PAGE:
DLR Institutes New “Unilateral Settlement” Procedure

Taking a page from the NLRB’s playbook, the Massachusetts Department of Labor Relations (DLR) recently added another technique to their skill set: the “Unilateral Settlement.”  In a case involving the City of Newton and the Newton Municipal Employees Association, MUP-09-5694 (June 26, 2012) (here), the DLR, in the first known instance of which we are aware, approved a ‘settlement’ without the express approval on the record of one of the parties.  (It is not clear whether or to what extent the ‘non-approving’ party may have informally agreed behind the scenes.)

The settlement includes a financial award and a posting.  The posting does not acknowledge liability, but sets out the affirmative action the employer will take and contains a statement by the employer agreeing not to violate Chapter 150E.

According to the Commission’s decision, the Unilateral Settlement procedure was as follows:  (1) after a Complaint issued, the City and the Union attempted to mediate the Union’s unfair labor practice charge, to no avail; (2) the City then presented the DLR with the last offer it had given the Union and asked the DLR to accept the proposal and dismiss the case; (3) the DLR then reviewed the proposal and determined that it “remedie[d] the allegations in the Complaint” and therefore “further proceedings … would not effectuate the purposes of the Law; and (4) the DLR then withdrew the Complaint.

The DLR found support for this procedure in M.G.L. c. 150E, s. 11(b), which permits the DLR to dismiss charges when further proceedings would not effectuate the purposes of the Law, and 456 CMR 15.04(1), which allows the DLR to withdraw Complaints previously issued when a charging party does not make reasonable efforts to resolve a matter.

It is not clear to what extent the DLR will be utilizing this new procedure, but it appears to be a sign that the Department’s already-intensive focus on mediation is not reducing the caseload as much as DLR officials would like.  The new practice raises a couple of questions: (1) How different may the settlement proposal be from what the charging party would obtain if it went forward and won?  It is not clear from the Newton case materials whether the financial figure, for example, was discounted in any way.  (2) Also, as mentioned above, how much input, if any, do charging parties have into these settlements?  Are these settlements to be imposed on unwilling participants, or will there be ‘behind the scenes’ discussions to assure at least a modicum of acquiescence?  (3) What are the appeal rights of charging parties, if any, after the DLR withdraws a complaint pursuant to a “Unilateral Settlement”?

These and other issues will surely be answered in the coming months and years.  We will try to keep you informed of new developments as they arise.

Plymouth Superior Court Judge Uphold’s MTA Local Union’s Arbitration Victory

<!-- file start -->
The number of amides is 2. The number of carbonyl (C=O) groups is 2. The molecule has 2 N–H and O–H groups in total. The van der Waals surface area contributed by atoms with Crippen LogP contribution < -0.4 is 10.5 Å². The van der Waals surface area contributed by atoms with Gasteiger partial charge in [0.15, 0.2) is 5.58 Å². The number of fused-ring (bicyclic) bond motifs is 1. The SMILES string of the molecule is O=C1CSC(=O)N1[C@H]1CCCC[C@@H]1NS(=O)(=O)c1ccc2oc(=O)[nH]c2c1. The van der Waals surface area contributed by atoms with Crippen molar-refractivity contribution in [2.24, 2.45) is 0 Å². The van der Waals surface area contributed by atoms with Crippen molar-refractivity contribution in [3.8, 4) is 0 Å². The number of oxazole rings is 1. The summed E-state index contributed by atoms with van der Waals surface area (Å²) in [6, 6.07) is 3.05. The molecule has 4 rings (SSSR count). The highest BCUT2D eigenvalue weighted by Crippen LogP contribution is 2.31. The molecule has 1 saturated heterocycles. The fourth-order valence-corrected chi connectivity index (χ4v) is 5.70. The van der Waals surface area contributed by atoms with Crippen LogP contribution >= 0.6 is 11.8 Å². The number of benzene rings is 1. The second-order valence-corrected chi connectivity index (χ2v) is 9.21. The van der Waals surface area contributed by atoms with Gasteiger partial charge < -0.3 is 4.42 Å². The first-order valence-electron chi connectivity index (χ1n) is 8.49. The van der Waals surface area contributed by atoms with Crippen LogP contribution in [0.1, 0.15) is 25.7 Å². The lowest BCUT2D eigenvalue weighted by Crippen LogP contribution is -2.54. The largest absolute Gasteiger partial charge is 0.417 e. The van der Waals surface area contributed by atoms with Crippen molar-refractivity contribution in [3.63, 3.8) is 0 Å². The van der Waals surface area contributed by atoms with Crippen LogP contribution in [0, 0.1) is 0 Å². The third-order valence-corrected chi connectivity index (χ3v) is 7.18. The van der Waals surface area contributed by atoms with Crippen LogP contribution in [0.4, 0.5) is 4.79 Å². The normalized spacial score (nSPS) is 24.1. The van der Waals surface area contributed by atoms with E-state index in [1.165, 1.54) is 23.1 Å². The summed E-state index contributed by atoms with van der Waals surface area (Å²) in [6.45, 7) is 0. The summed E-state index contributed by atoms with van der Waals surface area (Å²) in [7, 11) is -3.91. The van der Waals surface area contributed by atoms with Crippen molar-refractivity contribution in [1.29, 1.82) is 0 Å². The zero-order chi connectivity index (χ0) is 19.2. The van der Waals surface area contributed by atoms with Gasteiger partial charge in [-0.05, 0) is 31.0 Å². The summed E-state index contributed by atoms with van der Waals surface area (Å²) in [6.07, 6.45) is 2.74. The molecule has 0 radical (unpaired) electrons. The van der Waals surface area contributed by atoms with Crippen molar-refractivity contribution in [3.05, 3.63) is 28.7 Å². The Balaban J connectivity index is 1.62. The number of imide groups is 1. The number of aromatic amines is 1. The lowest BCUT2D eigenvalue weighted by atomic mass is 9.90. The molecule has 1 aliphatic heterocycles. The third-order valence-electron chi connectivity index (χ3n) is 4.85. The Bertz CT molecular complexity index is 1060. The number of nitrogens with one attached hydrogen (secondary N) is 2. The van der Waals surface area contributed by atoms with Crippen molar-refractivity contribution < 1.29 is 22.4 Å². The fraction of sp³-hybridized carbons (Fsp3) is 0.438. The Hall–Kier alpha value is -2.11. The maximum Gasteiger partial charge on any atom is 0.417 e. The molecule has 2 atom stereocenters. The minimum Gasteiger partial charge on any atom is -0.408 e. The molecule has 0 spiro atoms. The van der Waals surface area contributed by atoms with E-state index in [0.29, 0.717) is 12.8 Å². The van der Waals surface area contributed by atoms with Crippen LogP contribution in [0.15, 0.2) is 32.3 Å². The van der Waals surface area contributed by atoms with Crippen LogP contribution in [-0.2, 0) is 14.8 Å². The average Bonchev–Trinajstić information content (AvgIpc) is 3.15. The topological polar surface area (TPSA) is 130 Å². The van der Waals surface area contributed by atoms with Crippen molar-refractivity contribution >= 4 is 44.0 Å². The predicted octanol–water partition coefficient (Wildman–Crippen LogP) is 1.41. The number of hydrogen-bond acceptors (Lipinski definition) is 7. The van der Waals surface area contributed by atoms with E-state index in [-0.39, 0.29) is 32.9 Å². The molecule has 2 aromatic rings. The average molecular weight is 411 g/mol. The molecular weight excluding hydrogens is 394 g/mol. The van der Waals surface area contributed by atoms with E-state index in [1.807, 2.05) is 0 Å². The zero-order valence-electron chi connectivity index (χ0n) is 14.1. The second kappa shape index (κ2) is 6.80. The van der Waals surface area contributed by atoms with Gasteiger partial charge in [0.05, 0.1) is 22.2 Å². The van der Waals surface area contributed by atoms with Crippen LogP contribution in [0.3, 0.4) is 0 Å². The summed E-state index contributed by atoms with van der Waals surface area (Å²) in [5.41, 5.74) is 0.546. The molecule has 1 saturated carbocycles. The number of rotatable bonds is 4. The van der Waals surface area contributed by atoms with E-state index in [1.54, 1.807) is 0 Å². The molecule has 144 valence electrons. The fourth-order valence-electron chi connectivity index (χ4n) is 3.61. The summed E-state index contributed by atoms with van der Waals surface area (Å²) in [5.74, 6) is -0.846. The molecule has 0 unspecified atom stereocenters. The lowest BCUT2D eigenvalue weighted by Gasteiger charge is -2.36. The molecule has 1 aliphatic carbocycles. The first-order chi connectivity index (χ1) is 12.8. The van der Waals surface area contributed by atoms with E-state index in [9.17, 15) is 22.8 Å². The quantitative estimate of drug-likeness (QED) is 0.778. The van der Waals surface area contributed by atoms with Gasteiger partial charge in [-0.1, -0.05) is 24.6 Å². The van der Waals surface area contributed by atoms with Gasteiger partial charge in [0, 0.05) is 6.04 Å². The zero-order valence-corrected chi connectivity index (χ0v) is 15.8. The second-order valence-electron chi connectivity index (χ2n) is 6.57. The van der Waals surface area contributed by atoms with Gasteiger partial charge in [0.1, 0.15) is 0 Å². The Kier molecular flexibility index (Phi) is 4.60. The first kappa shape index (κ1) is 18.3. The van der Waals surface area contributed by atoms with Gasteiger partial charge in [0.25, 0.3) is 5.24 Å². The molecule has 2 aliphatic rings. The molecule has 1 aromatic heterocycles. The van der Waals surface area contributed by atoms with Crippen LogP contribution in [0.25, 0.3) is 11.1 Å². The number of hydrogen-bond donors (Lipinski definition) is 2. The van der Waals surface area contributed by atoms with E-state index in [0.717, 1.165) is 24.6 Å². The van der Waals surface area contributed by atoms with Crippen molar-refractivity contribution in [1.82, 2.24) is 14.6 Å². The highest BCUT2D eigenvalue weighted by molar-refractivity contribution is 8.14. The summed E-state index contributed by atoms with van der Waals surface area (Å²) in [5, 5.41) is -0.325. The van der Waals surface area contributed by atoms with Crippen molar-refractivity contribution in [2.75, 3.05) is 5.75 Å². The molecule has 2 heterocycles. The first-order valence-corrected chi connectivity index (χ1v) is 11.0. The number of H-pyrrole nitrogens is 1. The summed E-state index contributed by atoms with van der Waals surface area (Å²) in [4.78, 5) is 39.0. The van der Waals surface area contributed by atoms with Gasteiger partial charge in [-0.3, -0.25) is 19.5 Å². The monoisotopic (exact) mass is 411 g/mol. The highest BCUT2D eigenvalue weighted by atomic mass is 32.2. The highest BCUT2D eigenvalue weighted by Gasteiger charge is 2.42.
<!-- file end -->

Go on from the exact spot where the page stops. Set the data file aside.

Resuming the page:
A judge of the Plymouth Superior Court has upheld an arbitration award in a matter involving the Marshfield Education Association, MTA/NEA, and the Marshfield School Committee, which ordered the School Committee to reinstate a teacher who had been terminated for lacking a proper license. (A copy of the decision is here.) The case was briefed and argued at Superior Court by John M. Becker, an attorney with Sandulli Grace, P.C.

The case involves special education teacher Gerard O’Sullivan, who struggled for several years to obtain the proper approvals that would allow him to obtain licensure. At the final stages, he was thwarted by school administration officials, whose misunderstanding of the requirements caused delays that ultimately caused him his job. Most frustrating was the School Department’s insistence that classroom experience could not count for any of the credits required for the license, a stance that was directly contradicted by the state’s regulations. Once Mr. O’Sullivan realized he was not going to have his license in time for the new school year, and the School Department’s attempt to obtain a waiver had failed, he asked for a leave of absence so he could get his license, but even that request was denied, and he lost his job.

The arbitrator saw through the Department’s failures and determined that Mr. O’Sullivan should not have been fired, that he should be reinstated and granted the one-year leave of absence to obtain his license. (The arbitrator pointed out that the School Department had actually employed Mr. Sullivan without a license for a full year when a waiver request had been delayed, so it rejected the idea that he was ‘automatically’ fired once his waiver expired.)

Despite the courts’ deference to labor arbitrators, the School Committee challenged the arbitration award in court, alleging that it forced the School Committee to violate state law and public policy by requiring it to employ a teacher without a license. In a 17-page decision issued on September 18, 2012, Judge Robert C. Cosgrove ruled in the Union’s favor on all the School Committee’s arguments. He found that by reinstating Mr. O’Sullivan to a non-teaching, leave of absence position, the arbitrator was not violating any law requiring teachers to be licensed. He also found that, even though there is a public policy requiring teachers to be licensed, this arbitration award did not violate the policy because it was designed to help the teacher obtain his license without requiring him to teach any students while unlicensed.

The School Committee filed a notice of appeal of the Superior Court’s decision last week, so the matter is not over yet. As usual, employers seem to have a problem with the concept of “final and binding” arbitration. Stay tuned to this site for further developments.